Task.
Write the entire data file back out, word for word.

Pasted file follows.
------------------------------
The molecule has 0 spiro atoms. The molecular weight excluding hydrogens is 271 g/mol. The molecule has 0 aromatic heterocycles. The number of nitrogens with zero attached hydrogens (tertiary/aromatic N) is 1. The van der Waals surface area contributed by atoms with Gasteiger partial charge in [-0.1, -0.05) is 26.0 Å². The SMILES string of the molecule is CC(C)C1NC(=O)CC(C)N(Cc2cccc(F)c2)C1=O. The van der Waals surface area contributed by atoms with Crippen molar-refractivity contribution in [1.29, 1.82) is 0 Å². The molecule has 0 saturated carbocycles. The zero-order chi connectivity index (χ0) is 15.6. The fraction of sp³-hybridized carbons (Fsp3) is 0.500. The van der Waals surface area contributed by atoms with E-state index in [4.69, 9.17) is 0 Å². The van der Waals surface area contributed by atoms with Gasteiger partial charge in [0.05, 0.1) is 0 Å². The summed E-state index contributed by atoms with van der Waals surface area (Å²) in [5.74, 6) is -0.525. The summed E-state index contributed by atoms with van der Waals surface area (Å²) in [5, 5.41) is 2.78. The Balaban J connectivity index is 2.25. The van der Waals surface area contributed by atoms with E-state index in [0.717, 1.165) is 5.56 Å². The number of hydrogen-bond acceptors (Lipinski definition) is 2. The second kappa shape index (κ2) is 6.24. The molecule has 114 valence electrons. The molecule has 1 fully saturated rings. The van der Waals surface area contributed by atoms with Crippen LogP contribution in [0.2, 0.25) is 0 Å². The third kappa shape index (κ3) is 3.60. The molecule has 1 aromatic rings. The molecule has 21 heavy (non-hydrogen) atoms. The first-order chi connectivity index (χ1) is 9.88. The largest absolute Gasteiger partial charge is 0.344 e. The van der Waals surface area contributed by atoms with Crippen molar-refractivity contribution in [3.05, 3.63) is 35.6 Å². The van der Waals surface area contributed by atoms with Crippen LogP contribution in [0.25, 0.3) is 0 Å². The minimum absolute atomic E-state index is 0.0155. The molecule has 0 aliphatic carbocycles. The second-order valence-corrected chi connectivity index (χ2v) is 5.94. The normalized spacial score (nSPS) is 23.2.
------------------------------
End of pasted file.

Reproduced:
The molecule has 0 spiro atoms. The molecular weight excluding hydrogens is 271 g/mol. The molecule has 0 aromatic heterocycles. The number of nitrogens with zero attached hydrogens (tertiary/aromatic N) is 1. The van der Waals surface area contributed by atoms with Gasteiger partial charge in [-0.1, -0.05) is 26.0 Å². The SMILES string of the molecule is CC(C)C1NC(=O)CC(C)N(Cc2cccc(F)c2)C1=O. The van der Waals surface area contributed by atoms with Crippen molar-refractivity contribution in [1.29, 1.82) is 0 Å². The molecule has 0 saturated carbocycles. The zero-order chi connectivity index (χ0) is 15.6. The fraction of sp³-hybridized carbons (Fsp3) is 0.500. The van der Waals surface area contributed by atoms with E-state index in [4.69, 9.17) is 0 Å². The van der Waals surface area contributed by atoms with Gasteiger partial charge in [0.05, 0.1) is 0 Å². The summed E-state index contributed by atoms with van der Waals surface area (Å²) in [5.74, 6) is -0.525. The summed E-state index contributed by atoms with van der Waals surface area (Å²) in [5, 5.41) is 2.78. The Balaban J connectivity index is 2.25. The van der Waals surface area contributed by atoms with E-state index in [0.717, 1.165) is 5.56 Å². The number of hydrogen-bond acceptors (Lipinski definition) is 2. The second kappa shape index (κ2) is 6.24. The molecule has 114 valence electrons. The molecule has 1 fully saturated rings. The van der Waals surface area contributed by atoms with Crippen LogP contribution in [0.2, 0.25) is 0 Å². The third kappa shape index (κ3) is 3.60. The molecule has 1 aromatic rings. The molecule has 21 heavy (non-hydrogen) atoms. The first-order chi connectivity index (χ1) is 9.88. The largest absolute Gasteiger partial charge is 0.344 e. The van der Waals surface area contributed by atoms with Crippen molar-refractivity contribution in [3.05, 3.63) is 35.6 Å². The van der Waals surface area contributed by atoms with Crippen LogP contribution in [0.25, 0.3) is 0 Å². The minimum absolute atomic E-state index is 0.0155. The molecule has 0 aliphatic carbocycles. The second-order valence-corrected chi connectivity index (χ2v) is 5.94. The normalized spacial score (nSPS) is 23.2.